Women Seeking Asylum: An untapped resource

Women Seeking Asylum (WSA) in Australia are a severely untapped resource for the country's socioeconomic growth. Previous research conducted by The Future of Work Lab has proven that if given the opportunity and supported equitably, the bounds by which WSA may flourish in the workforce are infinite.

Identified as promising leaders in the future of work, this project determines the potential in their contributions to establish equity and sustainability in the workforce. As such, The Future of Work Lab seeks to develop and publish resources to assist WSA in gaining and retaining employment in the Victorian workforce to ensure that these determinations become a reality.

This project is in the process of developing a directory of support services that women seeking asylum may utilise in their search for/to better retain employment. Such services will aim to target mental and physical health, education, community resources, child support, cultural support and legal aid; and will be categorised according to different inner city suburbs and levels of affordability. This directory will present itself in the form of leaflets distributed amongst community hubs, and a website that will include access to an interactive map-interface, so that these services can be easily located and identified in relation/proximity to one's home/place of work/school district.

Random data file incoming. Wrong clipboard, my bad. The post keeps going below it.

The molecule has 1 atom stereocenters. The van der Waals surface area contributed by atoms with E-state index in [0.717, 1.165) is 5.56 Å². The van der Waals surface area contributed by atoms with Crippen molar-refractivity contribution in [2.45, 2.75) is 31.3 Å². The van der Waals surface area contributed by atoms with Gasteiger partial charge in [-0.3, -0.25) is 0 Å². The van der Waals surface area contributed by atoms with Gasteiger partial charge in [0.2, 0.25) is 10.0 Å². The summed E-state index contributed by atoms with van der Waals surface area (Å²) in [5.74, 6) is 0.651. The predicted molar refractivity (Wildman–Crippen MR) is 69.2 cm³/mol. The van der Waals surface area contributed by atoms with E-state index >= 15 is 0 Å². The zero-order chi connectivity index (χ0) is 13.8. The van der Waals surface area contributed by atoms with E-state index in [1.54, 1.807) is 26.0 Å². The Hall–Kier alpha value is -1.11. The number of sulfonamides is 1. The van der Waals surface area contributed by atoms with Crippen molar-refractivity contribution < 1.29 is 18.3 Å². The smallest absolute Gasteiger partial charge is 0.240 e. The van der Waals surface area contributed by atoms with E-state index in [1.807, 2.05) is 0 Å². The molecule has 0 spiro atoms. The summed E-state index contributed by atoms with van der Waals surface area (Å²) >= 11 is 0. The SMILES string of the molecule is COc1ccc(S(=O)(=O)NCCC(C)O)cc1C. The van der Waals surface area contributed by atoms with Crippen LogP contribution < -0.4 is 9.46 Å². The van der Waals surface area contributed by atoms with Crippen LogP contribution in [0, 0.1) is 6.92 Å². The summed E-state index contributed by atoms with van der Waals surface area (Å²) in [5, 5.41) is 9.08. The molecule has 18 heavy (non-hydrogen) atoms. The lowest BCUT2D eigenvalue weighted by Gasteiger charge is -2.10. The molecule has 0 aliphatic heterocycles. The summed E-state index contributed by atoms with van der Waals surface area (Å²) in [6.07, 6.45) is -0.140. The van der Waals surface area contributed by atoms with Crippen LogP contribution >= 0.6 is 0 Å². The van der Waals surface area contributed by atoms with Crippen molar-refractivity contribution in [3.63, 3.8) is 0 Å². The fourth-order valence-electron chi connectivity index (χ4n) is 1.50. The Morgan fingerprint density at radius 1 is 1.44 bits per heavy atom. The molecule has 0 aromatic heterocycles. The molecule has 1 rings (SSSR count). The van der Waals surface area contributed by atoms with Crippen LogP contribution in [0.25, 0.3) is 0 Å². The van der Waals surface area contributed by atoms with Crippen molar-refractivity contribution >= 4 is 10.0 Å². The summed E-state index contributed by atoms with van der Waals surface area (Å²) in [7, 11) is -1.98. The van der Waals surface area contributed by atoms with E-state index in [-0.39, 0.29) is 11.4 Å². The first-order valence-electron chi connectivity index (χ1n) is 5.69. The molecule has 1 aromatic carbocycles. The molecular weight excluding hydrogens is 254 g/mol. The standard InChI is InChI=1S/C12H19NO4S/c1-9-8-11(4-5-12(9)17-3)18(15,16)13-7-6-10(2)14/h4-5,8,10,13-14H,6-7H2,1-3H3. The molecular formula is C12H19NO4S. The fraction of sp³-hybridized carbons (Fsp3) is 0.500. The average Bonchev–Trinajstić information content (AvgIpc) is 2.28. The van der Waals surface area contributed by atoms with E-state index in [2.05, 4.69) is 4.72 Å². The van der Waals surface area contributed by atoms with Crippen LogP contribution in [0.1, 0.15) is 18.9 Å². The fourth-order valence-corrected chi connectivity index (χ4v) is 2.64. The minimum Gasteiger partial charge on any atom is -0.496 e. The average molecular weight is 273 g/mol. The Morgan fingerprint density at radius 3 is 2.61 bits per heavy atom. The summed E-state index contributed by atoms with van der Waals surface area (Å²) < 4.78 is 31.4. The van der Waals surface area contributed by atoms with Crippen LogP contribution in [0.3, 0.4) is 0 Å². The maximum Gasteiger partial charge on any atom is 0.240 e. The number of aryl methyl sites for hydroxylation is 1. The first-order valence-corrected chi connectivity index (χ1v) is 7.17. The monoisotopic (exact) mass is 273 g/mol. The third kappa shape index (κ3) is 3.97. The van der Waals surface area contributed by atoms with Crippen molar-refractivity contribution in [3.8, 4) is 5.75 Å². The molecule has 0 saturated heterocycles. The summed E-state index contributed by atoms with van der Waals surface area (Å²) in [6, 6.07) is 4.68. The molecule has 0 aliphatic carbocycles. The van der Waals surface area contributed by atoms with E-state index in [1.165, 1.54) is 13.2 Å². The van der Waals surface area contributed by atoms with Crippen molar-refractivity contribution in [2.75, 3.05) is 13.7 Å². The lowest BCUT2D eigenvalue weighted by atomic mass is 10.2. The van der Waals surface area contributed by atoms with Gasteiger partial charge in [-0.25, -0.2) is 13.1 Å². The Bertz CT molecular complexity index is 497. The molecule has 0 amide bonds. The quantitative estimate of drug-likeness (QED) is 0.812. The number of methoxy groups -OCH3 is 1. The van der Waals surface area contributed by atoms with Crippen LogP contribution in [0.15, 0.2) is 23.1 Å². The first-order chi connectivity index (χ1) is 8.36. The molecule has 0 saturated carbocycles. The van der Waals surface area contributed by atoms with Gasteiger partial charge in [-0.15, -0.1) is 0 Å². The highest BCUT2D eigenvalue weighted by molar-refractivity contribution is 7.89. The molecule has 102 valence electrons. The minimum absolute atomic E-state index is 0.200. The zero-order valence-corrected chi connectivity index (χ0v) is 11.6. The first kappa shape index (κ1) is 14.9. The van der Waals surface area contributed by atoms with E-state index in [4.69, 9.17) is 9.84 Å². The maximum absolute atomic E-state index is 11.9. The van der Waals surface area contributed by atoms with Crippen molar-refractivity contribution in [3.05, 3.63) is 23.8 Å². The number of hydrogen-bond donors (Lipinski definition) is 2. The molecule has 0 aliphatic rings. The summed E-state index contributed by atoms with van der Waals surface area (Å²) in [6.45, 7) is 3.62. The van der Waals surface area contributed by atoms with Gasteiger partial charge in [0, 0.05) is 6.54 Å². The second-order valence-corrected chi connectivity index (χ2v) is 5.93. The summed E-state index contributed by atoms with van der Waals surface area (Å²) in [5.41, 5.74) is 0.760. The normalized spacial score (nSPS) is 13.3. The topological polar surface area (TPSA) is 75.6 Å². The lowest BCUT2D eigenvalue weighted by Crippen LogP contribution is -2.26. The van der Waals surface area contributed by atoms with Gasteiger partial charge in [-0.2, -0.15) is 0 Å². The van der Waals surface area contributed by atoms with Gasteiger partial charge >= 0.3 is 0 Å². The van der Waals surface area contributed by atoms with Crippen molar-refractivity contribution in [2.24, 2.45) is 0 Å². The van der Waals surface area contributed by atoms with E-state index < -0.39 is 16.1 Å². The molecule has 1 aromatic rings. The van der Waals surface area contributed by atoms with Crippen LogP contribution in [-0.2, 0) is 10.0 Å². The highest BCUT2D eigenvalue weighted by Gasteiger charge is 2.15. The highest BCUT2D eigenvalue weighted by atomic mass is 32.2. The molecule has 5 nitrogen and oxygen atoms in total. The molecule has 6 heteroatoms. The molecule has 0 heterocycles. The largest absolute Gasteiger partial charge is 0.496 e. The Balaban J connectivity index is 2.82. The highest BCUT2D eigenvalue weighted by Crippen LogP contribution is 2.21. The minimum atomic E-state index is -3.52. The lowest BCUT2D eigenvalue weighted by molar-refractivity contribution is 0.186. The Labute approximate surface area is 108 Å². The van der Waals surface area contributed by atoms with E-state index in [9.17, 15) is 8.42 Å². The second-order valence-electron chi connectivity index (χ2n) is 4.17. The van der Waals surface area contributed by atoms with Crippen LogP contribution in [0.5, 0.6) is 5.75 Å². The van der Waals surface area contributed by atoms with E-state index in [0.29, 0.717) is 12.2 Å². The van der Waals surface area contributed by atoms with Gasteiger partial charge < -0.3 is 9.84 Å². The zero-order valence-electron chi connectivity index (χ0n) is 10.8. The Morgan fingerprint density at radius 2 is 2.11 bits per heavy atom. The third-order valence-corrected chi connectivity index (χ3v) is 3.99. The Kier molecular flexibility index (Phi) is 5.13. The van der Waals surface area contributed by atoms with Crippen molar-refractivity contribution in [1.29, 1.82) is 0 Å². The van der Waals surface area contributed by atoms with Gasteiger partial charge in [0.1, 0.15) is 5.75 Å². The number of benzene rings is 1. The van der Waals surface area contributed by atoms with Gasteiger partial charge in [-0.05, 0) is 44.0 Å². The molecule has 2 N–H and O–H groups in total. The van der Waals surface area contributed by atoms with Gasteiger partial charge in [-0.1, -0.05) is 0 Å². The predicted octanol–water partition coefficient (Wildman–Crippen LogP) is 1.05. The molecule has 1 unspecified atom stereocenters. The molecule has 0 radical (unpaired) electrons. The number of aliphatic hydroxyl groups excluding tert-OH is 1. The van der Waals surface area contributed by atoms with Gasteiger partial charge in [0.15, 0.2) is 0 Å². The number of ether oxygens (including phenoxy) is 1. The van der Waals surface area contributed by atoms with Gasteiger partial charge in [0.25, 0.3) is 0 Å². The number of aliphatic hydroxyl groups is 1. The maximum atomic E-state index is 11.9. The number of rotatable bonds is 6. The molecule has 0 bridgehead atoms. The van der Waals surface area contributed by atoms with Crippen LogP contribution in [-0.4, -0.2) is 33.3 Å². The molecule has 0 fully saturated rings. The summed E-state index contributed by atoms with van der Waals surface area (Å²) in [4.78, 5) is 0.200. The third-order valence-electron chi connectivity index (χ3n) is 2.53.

As per the findings of a report published by the Lab last year, when considering the challenges WSA face in gaining and retaining employment one must account for the intersectional facets of their lives. Women Seeking Asylum hold more than the identity of ‘woman’ and ‘asylum seeker’; they are wives, mothers, sisters and daughters – and also equally: breadwinners, carers, community leaders, and skilled workers. This project seeks to encompass these factors and create a holistic, feasible and sustainable solution that can be implemented throughout Victoria in the near future.

For further enquiries, please contact Mira Gunawansa at mira.gunawansa@unimelb.edu.au